In the early 1990s, as the military began to loosen its grip on the daily life of the Chilean population, leftist groups increase their level of activity. As is the case in several countries around the globe, Americans were often targeted for violence or intimidation. Over the past decades, US foreign policy has met with firm international opposition as the USA is perhaps the most visible power engaged in foreign conflicts. Many believe the Americans should limit their external involvement and desist from engaging in armed conflicts. When such governments take a major international role fostering international friendships become an uphill battle. Leftist movements such as the Movimiento Juvenil Lautaro and the Frente Patriotico Manuel Rodriguez were active in Chile and well known in the local diplomatic circles for their ideologies. These groups had organized strategic hits on US Embassy personnel, American military officers, Chilean politicians and other elements viewed as pro-American or Pinochet. Chilean security forces and their ranks remained unchanged from the Pinochet regime providing a loyal conservative right-wing opposition to the communist guerrilla. Their priorities still included fighting subversives and insurgency in order to demonstrate that the police and army could still enforce order at any cost.
|The Chilean Carabineros|
Members of the expat community were aware of the potential dangers of the ongoing left right struggle. Everyone eventually heard the horror stories through the grapevine rather than through the evening news. The country’s media was effectively managed in order to avoid spreading panic to their viewers. We were by no means living in a state of civil war but we had to be aware there were potential dangers. Many of the national newspapers, television channels and radio stations had been cleansed of left-wing personalities and were controlled by the upper class elite. These wealthy business entrepreneurs had supported the military government and had no interest in a return to the pre-coup socialist chaos. On rare occasions, we could hear a blast going off near our home followed by a power outage, a chain of events we were easily able to connect as cause and effect. Somehow, no news coverage could be found following these events as to what caused the blast or power failure. Both the MJL and the FPMR would take credit for their successful hits but their statements seemed to be burried deep in the Ministry of Interior. This was a perfect example of controlled access to the media and minor tweaking to freedom of speech ensuring minimal social collateral damage. This reminds me of one of the greatest riddles that used to circulate among my friends: “If a tree falls in middle of nowhere without a single person around to witness it, does it still make any noise?” In other words, if an event does not get media coverage did it just never happen?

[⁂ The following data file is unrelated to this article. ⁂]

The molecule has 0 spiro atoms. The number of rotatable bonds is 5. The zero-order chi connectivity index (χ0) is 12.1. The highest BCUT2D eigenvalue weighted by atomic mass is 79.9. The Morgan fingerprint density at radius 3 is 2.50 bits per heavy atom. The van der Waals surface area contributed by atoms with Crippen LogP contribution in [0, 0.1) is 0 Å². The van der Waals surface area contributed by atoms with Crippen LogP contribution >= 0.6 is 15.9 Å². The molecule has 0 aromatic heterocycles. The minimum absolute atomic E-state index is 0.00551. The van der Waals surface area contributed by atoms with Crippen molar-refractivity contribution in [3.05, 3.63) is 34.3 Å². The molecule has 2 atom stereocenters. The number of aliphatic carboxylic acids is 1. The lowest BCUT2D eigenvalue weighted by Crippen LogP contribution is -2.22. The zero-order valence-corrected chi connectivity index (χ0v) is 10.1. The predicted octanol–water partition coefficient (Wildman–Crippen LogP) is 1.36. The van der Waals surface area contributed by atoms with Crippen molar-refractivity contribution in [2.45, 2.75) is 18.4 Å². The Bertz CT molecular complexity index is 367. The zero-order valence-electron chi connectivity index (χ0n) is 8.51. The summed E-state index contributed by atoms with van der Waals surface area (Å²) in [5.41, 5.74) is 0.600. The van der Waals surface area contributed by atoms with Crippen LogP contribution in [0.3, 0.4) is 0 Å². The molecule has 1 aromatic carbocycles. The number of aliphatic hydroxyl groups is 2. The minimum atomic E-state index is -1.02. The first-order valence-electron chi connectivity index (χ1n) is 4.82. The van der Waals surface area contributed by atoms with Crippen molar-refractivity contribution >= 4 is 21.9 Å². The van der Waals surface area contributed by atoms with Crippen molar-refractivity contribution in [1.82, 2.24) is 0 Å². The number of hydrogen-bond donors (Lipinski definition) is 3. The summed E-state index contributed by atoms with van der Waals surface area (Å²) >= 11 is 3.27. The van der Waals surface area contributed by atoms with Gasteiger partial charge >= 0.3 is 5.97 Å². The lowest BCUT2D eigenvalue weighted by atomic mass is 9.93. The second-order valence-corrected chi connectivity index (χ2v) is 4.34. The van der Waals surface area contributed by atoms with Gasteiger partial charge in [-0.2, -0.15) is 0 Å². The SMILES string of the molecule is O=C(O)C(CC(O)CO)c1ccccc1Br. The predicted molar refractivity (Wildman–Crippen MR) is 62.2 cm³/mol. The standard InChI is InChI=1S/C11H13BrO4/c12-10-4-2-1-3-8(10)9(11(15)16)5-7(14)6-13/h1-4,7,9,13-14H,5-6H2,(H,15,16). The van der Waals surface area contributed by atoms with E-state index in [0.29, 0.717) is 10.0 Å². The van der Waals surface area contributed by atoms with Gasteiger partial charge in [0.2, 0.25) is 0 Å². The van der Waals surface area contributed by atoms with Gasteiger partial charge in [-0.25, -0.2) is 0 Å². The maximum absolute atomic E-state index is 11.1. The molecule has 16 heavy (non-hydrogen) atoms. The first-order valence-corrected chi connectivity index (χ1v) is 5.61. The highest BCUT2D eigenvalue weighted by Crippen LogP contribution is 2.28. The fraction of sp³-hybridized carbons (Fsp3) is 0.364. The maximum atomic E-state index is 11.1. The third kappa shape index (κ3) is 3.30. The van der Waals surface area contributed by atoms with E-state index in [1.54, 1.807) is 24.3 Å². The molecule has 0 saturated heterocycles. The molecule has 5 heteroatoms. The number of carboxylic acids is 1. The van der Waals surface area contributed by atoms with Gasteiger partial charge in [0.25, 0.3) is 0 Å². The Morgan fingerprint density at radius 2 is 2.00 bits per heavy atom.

Much of the unpublished news my family was able to obtain seemed to originate from the expat circles. I also heard interesting stories when I was older about some of the attacks in Santiago and remember these events in a similar fashion to the Pulp Fiction movie: many stories told in a different order making sense once all of these have been revisited. Among these stories is one my Dad shared with me about an attack on US military personnel as they exited the Embassy grounds. A leftist rebel, armed with an anti-tank rocket launcher waited across the street for the Americans’ vehicle to be in plain sight. Once the freedom fighter had the target locked, he opened fire shooting a rocket that pierced the thick windshield. Inside the vehicle sat two officers looking at the rocket which stared right back at them from the windshield and failed to detonate on impact. My father explained that some armaments require a significant distance between the target and the shooter in order for the explosives on the rocket to arm. In this instance, the weapon would not arm due to the short distance from the target, therefore, no ensuing detonation. Our American neighbours were extremely lucky the terrorist had not calculated an appropriate distance to his target and lived to share the tale of the failed assassination attempt. Others were not blessed with a similar fortune and regardless of their national origin or political allegiance, left families with a difficult wound to heal.